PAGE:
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Chinese ports choke over China's 'zero tolerance' COVID-19 policy

Chinese ports choke over China's 'zero tolerance' COVID-19 policy

Trucks manufactured for export are lined up at a cargo port in Yantai in eastern China's Shandong province, Jul 30, 2021. (Photo: Chinatopix via AP)

BEIJING: Several Chinese ports are facing congestion as vessels due to call at Ningbo get diverted and cargo processing slows partly due to stricter disinfection measures called for by China's "zero-tolerance" COVID-19 policy.

On Tuesday, more than 50 container vessels were queuing at Ningbo port, China's second largest marine centre, Refinitiv data showed, up from 28 on Aug 10 when a COVID-19 case was reported at one of its terminals.

China's economy is losing momentum as a result of new coronavirus restrictions and the global supply chains face further strains with the curbs adding to queues at major Chinese transportation hubs, already stretched by a resurgence of consumer spending, shortage of container ships and logjams at ports.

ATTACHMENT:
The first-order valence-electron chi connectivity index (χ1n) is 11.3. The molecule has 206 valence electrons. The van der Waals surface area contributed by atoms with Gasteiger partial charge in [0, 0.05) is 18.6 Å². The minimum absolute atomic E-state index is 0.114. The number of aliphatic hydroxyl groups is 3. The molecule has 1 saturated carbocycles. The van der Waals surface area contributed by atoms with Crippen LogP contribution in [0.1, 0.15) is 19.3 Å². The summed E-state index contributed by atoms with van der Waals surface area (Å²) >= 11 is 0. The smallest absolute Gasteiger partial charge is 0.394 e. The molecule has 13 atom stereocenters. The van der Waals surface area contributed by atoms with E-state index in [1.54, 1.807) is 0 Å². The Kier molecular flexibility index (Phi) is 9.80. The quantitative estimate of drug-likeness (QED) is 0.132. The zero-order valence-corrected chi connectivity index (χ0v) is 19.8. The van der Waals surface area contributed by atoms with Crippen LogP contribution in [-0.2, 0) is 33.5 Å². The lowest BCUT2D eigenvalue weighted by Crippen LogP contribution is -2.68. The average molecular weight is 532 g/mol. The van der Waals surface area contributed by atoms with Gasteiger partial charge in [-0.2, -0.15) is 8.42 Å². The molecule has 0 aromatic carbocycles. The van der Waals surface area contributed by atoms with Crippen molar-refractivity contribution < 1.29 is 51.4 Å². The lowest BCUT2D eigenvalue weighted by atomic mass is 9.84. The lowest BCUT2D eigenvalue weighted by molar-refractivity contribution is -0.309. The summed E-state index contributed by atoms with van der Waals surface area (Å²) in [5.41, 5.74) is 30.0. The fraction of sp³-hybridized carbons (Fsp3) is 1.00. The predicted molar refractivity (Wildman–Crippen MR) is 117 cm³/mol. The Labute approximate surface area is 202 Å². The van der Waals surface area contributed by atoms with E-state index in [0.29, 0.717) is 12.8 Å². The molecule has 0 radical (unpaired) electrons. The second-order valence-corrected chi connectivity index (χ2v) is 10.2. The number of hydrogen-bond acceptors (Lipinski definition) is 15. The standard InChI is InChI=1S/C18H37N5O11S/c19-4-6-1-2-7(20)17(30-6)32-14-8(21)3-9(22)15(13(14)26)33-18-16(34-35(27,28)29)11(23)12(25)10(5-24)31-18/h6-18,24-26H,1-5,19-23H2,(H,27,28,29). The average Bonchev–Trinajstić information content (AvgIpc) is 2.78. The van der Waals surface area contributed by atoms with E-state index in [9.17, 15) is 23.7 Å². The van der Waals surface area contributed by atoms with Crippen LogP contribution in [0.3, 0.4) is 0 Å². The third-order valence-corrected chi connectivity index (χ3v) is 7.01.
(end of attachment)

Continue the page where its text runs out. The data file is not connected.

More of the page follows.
China's Ministry of Transportation has ordered all ports to have special teams to deal with foreign vessels and required their crews to have health certificates or negative tests before allowing them to load and discharge cargos.

Ports also have their own rules, with some applying additional precautions to vessels that stopped at ports in high-risk regions, such as India, Laos or Russia, in the past 21 days.

"China's zero tolerance policy is good for the pandemic but bad for the supply chain," said Dawn Tiura, chief executive officer of Sourcing Industry Group, a US-based association for the sourcing and procurement industry.

"This timing is very tough considering the uptick in back-to-school and return-to-work shopping in addition to the upcoming holiday shopping season."

Ningbo Zhoushan Port Co said in a statement late on Monday its handling volume has returned to about 90 per cent of its average daily level in July, following efforts to mitigate the impact of the shutdown of a terminal, which accounts for about 20 per cent of Ningbo's container handling capacity, after a COVID-19 case was detected there last week.

Vessels scheduled to call at the terminal are being re-routed to the nearby ports. Shanghai port witnessed 34 vessels waiting at anchorage, compared to 27 on Aug 10, while the number of vessels waiting at Xiamen port - 700km south of Ningbo - rose to 18 on Tuesday from four early last week.

Source: Reuters/dv


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